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Book review – The Essence of French Cooking, by Michel Roux

17 October 2014
Book review – The Essence of French Cooking, by Michel Roux

The Essence of French Cooking
By Michel Roux
Quadrille Publishing, £30

This book is the latest by Michel Roux, who has been at the pinnacle of Europe's cuisine and restaurant keeping for 50 years. When Michel
and brother Albert published New Classic Cuisine and the follow-up Patisserie about 30 years ago, the impact was instant and versions of their lemon tart and blackcurrant delice appeared with degrees of success on menus right across the country.

These recipes were sometimes difficult as they assumed both craft skill and immense care on the part of the reader, but they all worked if you followed them meticulously. This book could almost be the prequel, for the dishes are mainly fairly simple, such as starters of terrine de pâté
de campagne and oeufs en cocotte aux crevettes grises.

Main courses include navarin d'agneau printanier; the fabulous carré de veau Orloff that I haven't seen for decades and roast rack of veal with mushroom stuffing, white onion purée and a béchamel enriched with egg yolks, the result glazed with plenty of black truffle slices. There is nothing trendy, low fat, dairy or gluten-free about this dish; it's a celebration of the grand restaurant and country house cooking upon which a big part of current cookery is really based.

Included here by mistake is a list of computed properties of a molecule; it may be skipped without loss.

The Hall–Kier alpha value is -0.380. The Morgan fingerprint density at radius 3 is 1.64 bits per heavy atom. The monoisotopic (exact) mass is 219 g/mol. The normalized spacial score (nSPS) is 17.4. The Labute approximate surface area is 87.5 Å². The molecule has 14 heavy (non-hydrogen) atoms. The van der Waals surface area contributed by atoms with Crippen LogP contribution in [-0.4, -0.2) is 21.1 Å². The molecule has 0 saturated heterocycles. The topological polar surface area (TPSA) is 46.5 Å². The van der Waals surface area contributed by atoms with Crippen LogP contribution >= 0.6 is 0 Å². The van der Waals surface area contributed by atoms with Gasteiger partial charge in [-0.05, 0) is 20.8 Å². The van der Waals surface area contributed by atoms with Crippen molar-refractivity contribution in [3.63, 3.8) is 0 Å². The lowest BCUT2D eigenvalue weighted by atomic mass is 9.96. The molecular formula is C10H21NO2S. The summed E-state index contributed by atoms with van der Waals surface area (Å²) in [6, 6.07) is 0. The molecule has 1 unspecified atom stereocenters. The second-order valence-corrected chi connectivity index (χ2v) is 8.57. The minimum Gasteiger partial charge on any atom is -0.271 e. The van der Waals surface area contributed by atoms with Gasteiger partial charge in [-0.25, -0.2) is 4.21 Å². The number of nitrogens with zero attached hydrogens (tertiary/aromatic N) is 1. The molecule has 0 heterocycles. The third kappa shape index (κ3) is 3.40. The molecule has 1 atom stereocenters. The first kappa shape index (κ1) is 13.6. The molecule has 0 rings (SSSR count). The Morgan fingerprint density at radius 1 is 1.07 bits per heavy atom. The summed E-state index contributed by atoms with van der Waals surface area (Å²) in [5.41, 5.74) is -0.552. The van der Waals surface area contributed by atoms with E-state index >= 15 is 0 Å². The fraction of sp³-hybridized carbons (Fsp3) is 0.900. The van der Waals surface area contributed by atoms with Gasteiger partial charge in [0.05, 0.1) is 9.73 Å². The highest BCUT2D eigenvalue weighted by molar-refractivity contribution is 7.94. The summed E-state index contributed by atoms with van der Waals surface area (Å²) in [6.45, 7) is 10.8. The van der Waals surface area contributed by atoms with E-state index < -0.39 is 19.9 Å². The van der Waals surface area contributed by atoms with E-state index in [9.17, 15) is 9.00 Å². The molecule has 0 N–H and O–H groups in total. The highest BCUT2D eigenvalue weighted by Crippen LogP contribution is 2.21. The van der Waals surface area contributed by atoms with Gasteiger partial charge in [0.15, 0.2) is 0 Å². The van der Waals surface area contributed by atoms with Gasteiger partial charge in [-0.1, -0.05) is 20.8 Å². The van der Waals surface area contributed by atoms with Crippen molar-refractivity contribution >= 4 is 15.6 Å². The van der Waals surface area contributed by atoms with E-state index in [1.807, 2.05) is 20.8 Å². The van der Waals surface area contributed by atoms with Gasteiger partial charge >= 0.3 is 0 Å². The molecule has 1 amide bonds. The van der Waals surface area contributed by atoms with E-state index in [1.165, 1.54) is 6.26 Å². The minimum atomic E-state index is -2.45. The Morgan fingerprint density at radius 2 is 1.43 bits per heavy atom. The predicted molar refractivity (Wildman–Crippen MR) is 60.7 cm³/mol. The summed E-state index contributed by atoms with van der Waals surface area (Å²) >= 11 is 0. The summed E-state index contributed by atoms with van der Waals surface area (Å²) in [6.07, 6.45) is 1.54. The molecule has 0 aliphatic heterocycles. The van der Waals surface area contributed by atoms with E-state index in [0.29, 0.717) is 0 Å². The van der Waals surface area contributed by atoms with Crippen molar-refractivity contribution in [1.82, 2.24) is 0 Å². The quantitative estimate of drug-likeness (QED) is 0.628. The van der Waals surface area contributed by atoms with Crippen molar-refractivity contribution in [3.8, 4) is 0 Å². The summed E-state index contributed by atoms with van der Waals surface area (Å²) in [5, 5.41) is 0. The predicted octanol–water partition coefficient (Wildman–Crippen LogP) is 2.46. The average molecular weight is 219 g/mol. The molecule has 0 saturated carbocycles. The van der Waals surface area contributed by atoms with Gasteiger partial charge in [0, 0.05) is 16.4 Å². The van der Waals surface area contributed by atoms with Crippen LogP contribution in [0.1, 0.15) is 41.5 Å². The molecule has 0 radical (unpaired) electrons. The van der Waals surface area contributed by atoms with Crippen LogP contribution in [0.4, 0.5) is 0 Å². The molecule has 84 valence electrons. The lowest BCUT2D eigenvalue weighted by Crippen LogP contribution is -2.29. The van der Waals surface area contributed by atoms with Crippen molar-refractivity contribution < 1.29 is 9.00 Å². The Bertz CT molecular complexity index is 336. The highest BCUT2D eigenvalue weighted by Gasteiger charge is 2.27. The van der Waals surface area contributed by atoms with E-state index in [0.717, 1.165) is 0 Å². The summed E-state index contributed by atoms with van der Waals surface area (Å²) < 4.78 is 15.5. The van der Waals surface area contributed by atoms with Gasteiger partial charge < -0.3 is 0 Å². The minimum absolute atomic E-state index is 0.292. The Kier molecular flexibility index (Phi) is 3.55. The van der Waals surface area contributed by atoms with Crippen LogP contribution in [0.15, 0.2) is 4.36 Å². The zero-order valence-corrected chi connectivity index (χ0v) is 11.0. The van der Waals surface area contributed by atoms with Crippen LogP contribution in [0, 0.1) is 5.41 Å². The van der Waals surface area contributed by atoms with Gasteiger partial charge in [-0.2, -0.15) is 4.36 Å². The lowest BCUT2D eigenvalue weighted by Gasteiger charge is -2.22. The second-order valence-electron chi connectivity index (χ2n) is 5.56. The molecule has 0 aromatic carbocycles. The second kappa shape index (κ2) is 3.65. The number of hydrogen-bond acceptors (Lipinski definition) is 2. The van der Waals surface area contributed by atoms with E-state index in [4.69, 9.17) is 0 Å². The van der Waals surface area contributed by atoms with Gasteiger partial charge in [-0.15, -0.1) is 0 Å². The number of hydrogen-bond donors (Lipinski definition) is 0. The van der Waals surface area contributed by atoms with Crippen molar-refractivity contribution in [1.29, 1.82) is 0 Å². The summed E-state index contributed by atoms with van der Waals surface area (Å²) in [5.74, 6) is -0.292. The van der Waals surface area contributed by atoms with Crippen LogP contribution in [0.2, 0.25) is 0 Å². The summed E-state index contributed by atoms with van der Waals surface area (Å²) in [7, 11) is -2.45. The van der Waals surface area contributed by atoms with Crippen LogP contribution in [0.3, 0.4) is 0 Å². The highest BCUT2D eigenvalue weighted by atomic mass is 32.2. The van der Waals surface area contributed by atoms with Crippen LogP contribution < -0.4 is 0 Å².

My favourite recipe is for the old favourite, ratatouille. The dish is treated with respect and each stage covered in complete detail rather than glossed over.

Desserts are mostly familiar, such as tarte Tatin and mousse au chocolat, alongside the occasional more complex dish. The charlotte aux poires used to appear on the menu of the Capital hotel in Knightsbridge, when I worked there and was made for us by Michel's pastry kitchen.

It was memorably good. The style and look of this book is similar to many of Michel's more recent ones, but with Lisa Linder rather than Martin Brigdale's photography. Just like the recipes, and the author, the pictures are confident and precise, showing finished dishes.

Cutting edge photography of intense cooks toiling in tough kitchens would, in any case, be absurd for this celebration of a French cuisine that is steeped in tradition, regionality and seasonality.

Maybe it is a book that is more modern than we realise.

By Shaun Hill, chef-proprietor, the Walnut Tree, Llanddewi Skirrid

If you like this, you may enjoy these:

  • French Country Cooking, Michel and Albert Roux
  • Michel Roux: The Collection, Michel Roux
  • The French Kitchen, Michel Roux Jr
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